Perhaps one of the most common misconceptions when it comes to drafting a Will is that by doing so, one is essentially proclaiming their untimely demise into the universe. In fact, the opposite couldn’t ring truer – having a Will means that in the event of your death, you not only can control what happens to your possessions from ‘beyond the grave’ but you also lessen the likelihood of family debacles surrounding your estate!

A serious implication of not having a Will, and one that is of increasing concern, is that people fail to realise what it means to die intestate i.e. without a valid Will in place. The realisation of “oh, how I wish they actually had a Will” unfortunately comes too late and, ironically, to the family members who are still living. If you still need a little more motivation; here are a few to get you thinking:

A long walk to (financial) freedom!

Not only are intestate estates more complex to wind up, but the period of time it takes to do so is usually far longer than an estate where there was a valid Will in place. The intestate heirs will face a number of administrative decision-making obstacles which, historically, would lead to family disagreements resulting in protracted legal battles and dependants who are left without access to funds.

You have zero control!

Assets in an intestate estate are distributed in accordance with legislative provisions found in the Intestate Succession Act; irrespective of what your personal preferences would have been or what any of your family members say ‘you would have wanted’. A typical example is where you owned a home and your children could not reach agreement as to what would happen to it; that appreciating asset would be sold and the proceeds divided amongst the heirs. Sure, they would have acquired a sum of money, but the consequences of losing the sentiment attached to a family home could cause more drama than one could fathom.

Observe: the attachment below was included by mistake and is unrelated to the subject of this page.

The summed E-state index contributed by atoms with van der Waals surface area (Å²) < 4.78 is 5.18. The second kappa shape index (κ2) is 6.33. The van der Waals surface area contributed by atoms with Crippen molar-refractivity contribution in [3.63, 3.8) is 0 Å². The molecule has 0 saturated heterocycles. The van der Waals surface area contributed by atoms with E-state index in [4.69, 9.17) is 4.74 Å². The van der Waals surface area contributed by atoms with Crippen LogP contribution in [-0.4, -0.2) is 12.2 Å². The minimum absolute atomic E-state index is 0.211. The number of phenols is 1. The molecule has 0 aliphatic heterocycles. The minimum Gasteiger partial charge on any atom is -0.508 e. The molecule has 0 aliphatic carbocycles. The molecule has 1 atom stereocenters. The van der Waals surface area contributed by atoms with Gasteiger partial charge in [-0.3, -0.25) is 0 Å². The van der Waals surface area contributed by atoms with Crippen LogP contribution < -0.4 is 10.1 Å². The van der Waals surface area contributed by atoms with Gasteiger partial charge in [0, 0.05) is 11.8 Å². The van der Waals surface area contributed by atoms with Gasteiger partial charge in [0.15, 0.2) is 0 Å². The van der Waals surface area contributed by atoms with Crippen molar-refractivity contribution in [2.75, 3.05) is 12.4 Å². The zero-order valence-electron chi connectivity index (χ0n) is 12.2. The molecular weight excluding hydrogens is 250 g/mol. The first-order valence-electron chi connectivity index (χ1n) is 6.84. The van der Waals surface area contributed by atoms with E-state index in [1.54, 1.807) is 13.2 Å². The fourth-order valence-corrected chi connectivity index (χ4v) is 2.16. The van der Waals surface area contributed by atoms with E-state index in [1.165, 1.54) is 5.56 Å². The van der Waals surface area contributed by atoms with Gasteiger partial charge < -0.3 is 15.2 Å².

Your children’s money could be ‘tied-up’ for a while!

Where a Will exists (and is well drafted), there would more than likely be provision for financial benefits toward your minor children and how those are to be dealt with until they reach the age of majority (or otherwise specified by you). In an intestate estate, the former does not apply as all inheritances due to your kids will be paid into a State institution called the Guardian’s Fund whose function is to manage the funds of the minor children. Though this may not sound inherently problematic, one must consider that the Guardian’s Fund deals with thousands of matters from all over the province and though their work is certainly commendable, it has great potential to become an administrative nightmare, especially to those unfamiliar with the processes. Any monies your minor heirs will be entitled to upon attaining majority will require them to jump through a few administrative hoops before claiming what is due to them.

‘What’s mine is mine, and what’s yours…is also mine!”

Say your daughter is married and she did not sign an antenuptial contract (i.e. she was married in community of property; legally speaking, half of what is hers also belongs to her spouse – whether they are aware of it at the time or not. Your dream is that she inherits the family home. Problem is that without a valid Will in place specifying this bequest, 50% of that asset would belong to her spouse (who may or may not have been your favourite person in the world). Should they divorce, the proceeds from the sale of the house will be split between them or if he turns out to be a big spender, creditors can proceed against the house due to it being his partial asset.

If the above scenarios have not managed to convince you of the need to have a valid Will drafted to secure your assets as well as the future of your heirs, then perhaps you would be swayed by the fact that it’s currently national Wills Week and Randles will be providing a free service of drafting you a simple Will.

For more information on this or any other legal related queries please contact us at info@randles.co.za or 033 392 8000.

For a free will, please download the questionnaire below and email it to esme@randles.co.za

Basic Questionnaire – Free Wills Week

BY: Shian Heynes (Attorney) – Randles Attorneys